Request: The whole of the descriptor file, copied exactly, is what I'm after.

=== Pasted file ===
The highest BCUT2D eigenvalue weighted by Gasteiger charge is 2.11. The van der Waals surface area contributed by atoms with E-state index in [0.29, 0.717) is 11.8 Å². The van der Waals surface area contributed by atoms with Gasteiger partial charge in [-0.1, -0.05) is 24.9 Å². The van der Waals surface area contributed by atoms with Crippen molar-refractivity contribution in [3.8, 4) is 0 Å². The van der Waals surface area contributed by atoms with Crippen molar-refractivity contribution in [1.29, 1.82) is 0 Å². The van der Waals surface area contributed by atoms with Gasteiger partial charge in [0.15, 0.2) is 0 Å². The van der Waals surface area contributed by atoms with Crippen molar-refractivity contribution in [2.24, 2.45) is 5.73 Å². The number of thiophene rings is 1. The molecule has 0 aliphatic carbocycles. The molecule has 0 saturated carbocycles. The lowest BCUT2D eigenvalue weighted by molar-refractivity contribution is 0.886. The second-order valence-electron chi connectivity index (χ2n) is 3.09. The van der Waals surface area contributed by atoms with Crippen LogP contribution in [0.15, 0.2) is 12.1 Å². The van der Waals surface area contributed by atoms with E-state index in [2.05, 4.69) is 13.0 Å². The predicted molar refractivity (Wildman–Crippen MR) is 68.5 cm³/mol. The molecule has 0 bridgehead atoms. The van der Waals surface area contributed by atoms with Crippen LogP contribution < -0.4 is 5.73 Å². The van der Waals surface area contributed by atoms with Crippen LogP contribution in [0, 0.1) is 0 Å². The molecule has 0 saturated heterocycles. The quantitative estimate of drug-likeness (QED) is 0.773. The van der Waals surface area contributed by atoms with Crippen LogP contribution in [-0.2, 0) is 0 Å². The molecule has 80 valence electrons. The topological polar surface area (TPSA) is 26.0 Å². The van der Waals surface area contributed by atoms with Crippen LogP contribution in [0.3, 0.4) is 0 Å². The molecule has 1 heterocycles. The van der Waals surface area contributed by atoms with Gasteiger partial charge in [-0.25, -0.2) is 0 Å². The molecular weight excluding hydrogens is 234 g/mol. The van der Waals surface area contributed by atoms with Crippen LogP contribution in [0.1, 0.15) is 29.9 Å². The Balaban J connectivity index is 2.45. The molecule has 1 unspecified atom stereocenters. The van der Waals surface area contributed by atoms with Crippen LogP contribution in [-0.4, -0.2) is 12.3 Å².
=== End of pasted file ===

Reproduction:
The highest BCUT2D eigenvalue weighted by Gasteiger charge is 2.11. The van der Waals surface area contributed by atoms with E-state index in [0.29, 0.717) is 11.8 Å². The van der Waals surface area contributed by atoms with Gasteiger partial charge in [-0.1, -0.05) is 24.9 Å². The van der Waals surface area contributed by atoms with Crippen molar-refractivity contribution in [3.8, 4) is 0 Å². The van der Waals surface area contributed by atoms with Crippen molar-refractivity contribution in [1.29, 1.82) is 0 Å². The van der Waals surface area contributed by atoms with Gasteiger partial charge in [0.15, 0.2) is 0 Å². The van der Waals surface area contributed by atoms with Crippen molar-refractivity contribution in [2.24, 2.45) is 5.73 Å². The number of thiophene rings is 1. The molecule has 0 aliphatic carbocycles. The molecule has 0 saturated carbocycles. The lowest BCUT2D eigenvalue weighted by molar-refractivity contribution is 0.886. The second-order valence-electron chi connectivity index (χ2n) is 3.09. The van der Waals surface area contributed by atoms with Crippen LogP contribution in [0.15, 0.2) is 12.1 Å². The van der Waals surface area contributed by atoms with E-state index in [2.05, 4.69) is 13.0 Å². The predicted molar refractivity (Wildman–Crippen MR) is 68.5 cm³/mol. The molecule has 0 bridgehead atoms. The van der Waals surface area contributed by atoms with Crippen LogP contribution < -0.4 is 5.73 Å². The van der Waals surface area contributed by atoms with Crippen LogP contribution in [0, 0.1) is 0 Å². The molecule has 0 saturated heterocycles. The quantitative estimate of drug-likeness (QED) is 0.773. The van der Waals surface area contributed by atoms with Crippen LogP contribution in [-0.2, 0) is 0 Å². The molecule has 80 valence electrons. The topological polar surface area (TPSA) is 26.0 Å². The van der Waals surface area contributed by atoms with Crippen LogP contribution in [0.3, 0.4) is 0 Å². The molecule has 1 heterocycles. The van der Waals surface area contributed by atoms with Gasteiger partial charge in [-0.25, -0.2) is 0 Å². The molecular weight excluding hydrogens is 234 g/mol. The van der Waals surface area contributed by atoms with Crippen LogP contribution in [0.1, 0.15) is 29.9 Å². The Balaban J connectivity index is 2.45. The molecule has 1 unspecified atom stereocenters. The van der Waals surface area contributed by atoms with Crippen LogP contribution in [-0.4, -0.2) is 12.3 Å².